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Immune Boosting Tea



Immune boosting tea is part of my arsenal to keep the family healthy during the cold and flu season. It is great to sip on during an illness but I like to drink it as a preventative measure too. After brewing you can mix in a bit of raw honey or a few drops liquid stevia to sweeten it, if you prefer.  The great thing about this immune boosting tea is that it can be served hot or cold; and you can make it ahead of time and keep it in the fridge to enjoy over a few days.

The ingredients for this immune boosting tea were put together for their high-c content, anti-viral properties and their ability to support the immune system. You can play around with the ingredients a bit for flavor but I highly recommend this blend as is.

This recipe is given in parts instead of a particular measurement; for example if 1 part = 1 ounce then a 1/2 part would equal a 1/2 ounce and so on. This gives you room to make a large batch or just enough for a single serving. I always try to use organic ingredients, especially in a medicinal tea.

Immune Boosting Tea – Ingredients

  • 1 part dried elderberries (like this) Elderberries are known to boost the immune system, aid in healing coughs, colds, flu, bacterial and viral infections and even tonsillitis.

  • 1 part rosehips (like this) Higher in vitamin C than an orange, rosehip berries also contain vitamin A. They are know to benefit the immune system, help to prevent infections (bacterial and viral).  Rosehip also helps  to fight off any infections when we’ve already caught something.

  • 1/2 part lemongrass (like this) Lemongrass has antibacterial, anti-fungal and antimicrobial properties. It can benefit the respiratory system, fevers, aches, and infections.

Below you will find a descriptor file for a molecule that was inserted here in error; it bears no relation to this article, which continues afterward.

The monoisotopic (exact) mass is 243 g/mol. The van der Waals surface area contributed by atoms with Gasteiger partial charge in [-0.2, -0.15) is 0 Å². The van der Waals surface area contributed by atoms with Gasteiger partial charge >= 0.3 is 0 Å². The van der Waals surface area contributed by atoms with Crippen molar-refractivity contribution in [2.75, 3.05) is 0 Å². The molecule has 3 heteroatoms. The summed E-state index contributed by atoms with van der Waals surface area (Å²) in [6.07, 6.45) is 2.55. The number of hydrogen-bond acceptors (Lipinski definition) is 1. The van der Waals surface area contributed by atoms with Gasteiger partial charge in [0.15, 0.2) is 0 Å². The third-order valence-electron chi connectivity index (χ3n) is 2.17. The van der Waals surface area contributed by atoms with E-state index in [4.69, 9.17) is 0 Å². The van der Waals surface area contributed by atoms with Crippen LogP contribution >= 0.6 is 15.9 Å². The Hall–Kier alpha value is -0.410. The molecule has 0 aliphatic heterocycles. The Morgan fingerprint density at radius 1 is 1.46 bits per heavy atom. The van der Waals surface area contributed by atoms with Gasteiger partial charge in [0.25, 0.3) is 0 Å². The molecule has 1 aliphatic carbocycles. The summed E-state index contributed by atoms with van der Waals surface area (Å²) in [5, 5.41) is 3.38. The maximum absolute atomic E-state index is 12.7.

• 1/4 part ginger root, dried but not powered (like this) Ginger root has more health benefits than I can list here. But for the purposes of immunity, ginger root aids a compromised immune system and can improve respiratory function. Not to mention if you’re feeling a little sick to your stomach, ginger root can settle it.

  • 1/4 part cinnamon chips (like this) Besides adding lovely flavor to the tea, cinnamon an antioxidant, anti-microbial and immunity-boosting.


Immune Boosting Tea – How to Make It

If you’re going to make a large batch you want to combine them in a large glass jar, make sure to leave room to give it a gentle shake to mix it up (or mix in a bowl first). If you are going to make single servings you may want to use an individual infuser; just make sure to give the herbs a final push at the end to get all the tea out.

You want about 1 tablespoon of the tea mixture for every 8 ounces of water. 

  1. Heat your water to a boil

  2. Remove from burner

  3. Pour boiling water over your herbs

  4. Cover loosely

  5. Let the tea steep for a minimum of 30 minutes or up to 60 minutes

  6. Strain your herbs, pour in a mug and enjoy!

  7. If you make a large batch you can refrigerate it and warm it up as needed. You can drink the tea cold but you do miss out on breathing in the medicinal vapors that a hot tea provides.

You can enjoy 2 or 3 cups a day of this immune boosting tea during a cold or to prevent illness.


https://www.imperfectlyhappy.com/immune-boosting-tea/?fbclid=IwAR26dtSd9gpy7YSqygV3bSmlXskzRmPtSZCoNWFS9H_H2rN_g7K-Ftvz8SA


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